Formula 1 heads to its hottest race and the heat is firmly on Ferrari to deliver in Singapore, after being humbled in their home race by Mercedes last time out.
The Scuderia were no match for the Silver Arrows at Monza, finishing over 36 seconds behind race-winner Lewis Hamilton – a deficit Ferrari boss Sergio Marchionne described as “embarrassing”.
However, Ferrari have held the edge on high downforce circuits so far this season and Sebastian Vettel will arrive at Marina Bay as the man to beat. The German is the master of Singapore, having claimed four wins, most recently in 2015, while last year he came from last to finish fifth. And after leading Ferrari one-twos at both Monaco and Hungary this year, he will be confident of reclaiming the championship lead at the first attempt.
But Ferrari need to prove they are not, once again, slipping back following the summer break. While Vettel remained within touching distance of Hamilton at Spa, Kimi Raikkonen was unable to catch Daniel Ricciardo after being passed while the Australian was closing on Vettel by a second a lap in the final laps at Monza.
Vettel’s 2015 win in Singapore remains Ferrari’s only victory after July since 2010. Having slipped 62 points behind Mercedes in the Constructors’ Championship and with only one race win since May, another one-two is much needed.
The added pressure on Ferrari comes as Mercedes arrive at the circuit they fear most already expecting to play second fiddle. “We’re going to lose for sure,” non-executive chairman Niki Lauda told Sky F1.
Singapore has proven an enigma for the Silver Arrows the past two years. In 2015, they started on the third row and finished outside of the podium positions, nearly 25 seconds behind Vettel. While they improved to take victory 12 months ago, Nico Rosberg’s winning margin was less than half a second and Hamilton again struggled for pace on his way to third.
Toto Wolff has conceded this weekend is again set to pose them a “big challenge”, although Mercedes have taken heart from the improved performance they showed relative to Ferrari on the twists of the Hungaroring in July. That was certainly a step up from Monaco, but another leap forward will be required this weekend to get the better of Ferrari.
Red Bull may not have had a chance of victory in Monza, but their grid penalties for power unit changes almost certainly cost them a podium finish. Christian Horner confirmed to Sky F1 the strategic decision was to try and ensure Ricciardo and Max Verstappen started “on the front foot” in Singapore. Now they must make it count.
While Ferrari arrive as favourites, Marina Bay is most certainly a ‘Red Bull track’. They have finished second the past three years having been victorious the three years before.
“[It’s] one of our best chances of a win in the second half of the season,” Ricciardo said. Given the Australian’s love of street circuits and recent Sunday form, it would be no surprise to see Ricciardo claim his second victory of the season.
Nico Hulkenberg will make his 129th Grand Prix start on Sunday and should he fail to finish in the top three, he will set a new record for most starts without a podium.
While he was a race-winner at the first attempt in the Le Mans 24 Hour in 2016, Hulkenberg has had few opportunities in F1 to break his podium duck, although it could be argued that he has thrown them away when they have been presented.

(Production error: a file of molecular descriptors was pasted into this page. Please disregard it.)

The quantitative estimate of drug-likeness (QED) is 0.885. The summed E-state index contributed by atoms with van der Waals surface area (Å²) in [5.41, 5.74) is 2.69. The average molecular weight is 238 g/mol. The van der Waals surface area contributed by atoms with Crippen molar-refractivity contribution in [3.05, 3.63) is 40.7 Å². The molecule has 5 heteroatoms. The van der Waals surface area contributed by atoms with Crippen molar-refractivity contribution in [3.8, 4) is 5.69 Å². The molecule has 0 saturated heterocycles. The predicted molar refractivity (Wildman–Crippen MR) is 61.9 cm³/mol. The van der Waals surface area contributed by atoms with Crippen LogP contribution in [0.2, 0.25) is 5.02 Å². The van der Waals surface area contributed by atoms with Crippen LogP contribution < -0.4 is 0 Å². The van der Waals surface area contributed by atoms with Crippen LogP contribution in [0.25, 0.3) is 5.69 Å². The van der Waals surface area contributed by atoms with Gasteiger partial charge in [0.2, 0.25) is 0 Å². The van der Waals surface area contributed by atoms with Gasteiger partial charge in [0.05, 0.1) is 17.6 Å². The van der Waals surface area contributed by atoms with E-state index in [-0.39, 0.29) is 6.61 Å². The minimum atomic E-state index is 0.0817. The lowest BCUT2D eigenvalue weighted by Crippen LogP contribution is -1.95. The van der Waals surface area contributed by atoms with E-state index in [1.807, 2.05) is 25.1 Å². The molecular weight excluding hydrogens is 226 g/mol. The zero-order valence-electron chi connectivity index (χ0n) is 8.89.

He led the 2012 Brazilian GP before colliding with Hamilton and ultimately finishing fifth, while he hit the barriers in this year’s Azerbaijan GP when a podium may have been in the offering with everything else that was going on. And while at Force India, team-mate Sergio Perez managed four podiums in the same machinery.
While Renault are hopeful of a better weekend after a dire Italian GP, it will likely take something out of the ordinary for Hulkenberg to avoid unwanted history.
Meanwhile across the garage, Jolyon Palmer finds himself in which appears to be an increasingly precarious position at Renault with reports in the build-up to Singapore suggesting he’s going to lose his seat to Sainz for 2018 – at the latest.
Palmer’s season has been the stuff of nightmares and his hopes for an improved second half of the season have so far been undermined by reliability issues in Belgium and Italy. If the speculation is to be believed, Marina Bay’s windy streets could be his last opportunity to put himself in the shop window for a 2018 drive.
F1 2017 has served up one of the tightest midfield battles in recent seasons with just 21 points separating Williams in fifth and Renault in eighth in the Constructors’ Championship.
And in a season dominated by Mercedes and Ferrari, Singapore’s street circuit may help level the playing field and potentially open the door to a surprise podium for one of the midfield teams.
Speaking on this week’s F1 Report, Sky F1’s Mark Priestley says: “Circuits like this can be a bit of a leveller. The biggest budgets usually translate into the best car, best power unit, best aerodynamic package, but this is where the driver can really make a difference.
“If you haven’t got those massive budgets you can close up. It’s not a very long track so you don’t see the leaders disappearing off into the distance and a Safety Car can come into play.
“This is one of those races where literally anything can happen, and we’ve seen over the years that things have happened which have blown us away. There is always drama in Singapore.
“You have to take advantage of those opportunities when they come along and be in the mix.”